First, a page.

Friday, March 21, 2008
It was a particularly rough round with chemo this past week, but thanks to PZ Myers I end the week laughing like I haven't laughed in ages.
Thursday, March 20, 2008
I know I saw A Man for All Seasons at least five times in theaters when it was first released. Each time I took away something new from Scofield's portrayal of Sir Thomas More.
A lift of the eyebrow, a slight gesture of the hand - there was always something new and meaningful to discover in his characterization.
Actor Richard Burton, once regarded as the natural heir to Laurence Olivier and John Gielgud at the summit of British theater, said it was Scofield who deserved that place. ''Of the 10 greatest moments in the theater, eight are Scofield's,'' he said.Amen, and rest ye gentle, Mr. Scofield.
Saturday, March 15, 2008
“If Obama was a white man, he would not be in this position. And if he was a woman [of any color] he would not be in this position. He happens to be very lucky to be who he is. And the country is caught up in the concept.”Gingrich:
Newt Gingrich is saying that Geraldine Ferraro’s comment about Barack Obama was “childish” and “silly” — and “something that probably was true.”Reagan:
"She has 80 names, 30 addresses, 12 Social Security cards and is collecting veteran's benefits on four non-existing deceased husbands. And she is collecting Social Security on her cards. She's got Medicaid, getting food stamps, and she is collecting welfare under each of her names."Jesse Helms:
In 1990, when Helms faced opposition for his Senate seat from Charlotte mayor Harvey Gantt, who is African-American, Helms ran a TV ad showing a white hand clutching a job rejection letter. The voice-over said: "You needed that job. And you were the best qualified. But they had to give it to a minority because of a racial quota. Is that really fair? Harvey Gantt says it is."Unfortunately, the list goes on and on and on.
This is something Republicans have been spouting for ever. It's nothing new. The focus has shifted to include scary brown people, picking tomatoes that otherwise red-blooded white Americans would gladly pick, but it's still nothing new.
Geraldine, honey - move over to the other side of the aisle.
Monday, March 10, 2008
First of all, let me offer my sincere congratulations to Senator McCain for dealing with and (hopefully) conquering his problems with cancer and offer my best wishes for continued good health.
But he needs to release his medical records. I know it's a question of privacy, but when you're a nominee for president, the voters have a right to know.
In fact, Clinton and Obama should do the same thing.
Now. Even before the final nominee is selected.
But I'd also like Senator McCain to release the information on how he paid for all that expert, advanced treatment he received.
As a military veteran, member of the House, and Senator - my guess is that he received all that treatment mainly on the taxpayer's dime.
He most likely hasn't a clue about what it's like to have private insurance or crappy group health insurance or no insurance at all.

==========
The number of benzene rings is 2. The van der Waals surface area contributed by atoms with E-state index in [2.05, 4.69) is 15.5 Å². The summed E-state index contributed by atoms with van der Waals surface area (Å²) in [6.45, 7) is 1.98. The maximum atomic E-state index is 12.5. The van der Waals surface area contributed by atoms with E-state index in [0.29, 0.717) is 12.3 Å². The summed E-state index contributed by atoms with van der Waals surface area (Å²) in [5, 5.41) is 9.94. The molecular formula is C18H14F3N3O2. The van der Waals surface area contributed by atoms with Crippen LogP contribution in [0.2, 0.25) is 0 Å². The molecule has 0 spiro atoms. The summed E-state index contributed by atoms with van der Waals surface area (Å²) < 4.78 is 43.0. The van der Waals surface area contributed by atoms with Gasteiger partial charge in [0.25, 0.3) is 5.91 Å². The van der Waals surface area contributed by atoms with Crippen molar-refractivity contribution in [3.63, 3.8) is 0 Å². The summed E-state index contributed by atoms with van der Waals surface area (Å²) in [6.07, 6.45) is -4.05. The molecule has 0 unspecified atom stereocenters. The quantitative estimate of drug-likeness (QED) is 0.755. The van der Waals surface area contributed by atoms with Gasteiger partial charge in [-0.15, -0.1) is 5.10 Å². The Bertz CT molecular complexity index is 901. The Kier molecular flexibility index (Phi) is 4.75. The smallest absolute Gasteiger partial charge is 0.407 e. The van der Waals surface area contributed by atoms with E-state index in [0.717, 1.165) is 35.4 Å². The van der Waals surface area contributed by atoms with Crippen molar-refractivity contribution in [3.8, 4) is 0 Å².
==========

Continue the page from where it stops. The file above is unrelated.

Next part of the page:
On a smaller note, Sen. McCain regularly takes Vytorin to keep his cholesterol under control.
According to the CVS online Rx price list, it runs $105.99 for thirty tablets.
Sen. McCain also owes it to the voters to tell them who pays for the Vytorin, and how much HE pays out-of-pocket, if anything.
Some say a 'Commander-in-Chief' threshold needs to be met or crossed; how about a Domestic Nightmares Chief?
Friday, March 07, 2008
I'm still alive & kickin', and though I expect to be alive after next week's 'chemo vacation', I may not be kicking too hard. I did much, MUCH better with the nausea and fatigue after the second round, but that 'fatigue' factor is pretty difficult to surmount.
In addition to nausea and fatigue, I have The Gummint to deal with. The first hurdle was Social Security Disability...and I passed. I've qualified. The only fly in the ointment is that there is a mandatory five-month waiting period before any checks start rolling in - which in reality works out to six months.
Now it's on to Medicaid, with all it's incredible rules, regulations, and red tape. My first interview with a case worker is a blur; I'm still totally confused as to deductibles and the rules regarding 'spending down' to the maximum income level.
That 'maximum level' is pretty atrociously low. I CAN remember a time when our income was at that level, but that was probably thirty years ago when just about all necessities (food, gasoline, etc) were below a dollar per unit and before health insurance costs exploded.
I do know this - we've worked for years to scrape together some very modest retirement savings. It's quite likely that we'll have to cash them out completely to pay medical bills in order to qualify for Medicaid.
For myself, it's no big deal - but I just hate to beggar Mr. Andante and put his retirement in financial jeopardy.
We hear economists moan occasionally about the abysmal personal savings rate in the United States, which is pretty ironic considering medical expenses can wipe out any savings you manage to accumulate.
So, broken record time....single payer health insurance is the only way to go. Under a single-payer system, we would be paying a reasonable premium for medical care and there would be no question of liquidating our life savings to pay for it.
Not only is our present so-called system bad for business, it's bad all around for American citizens and bad for the all-around national economy.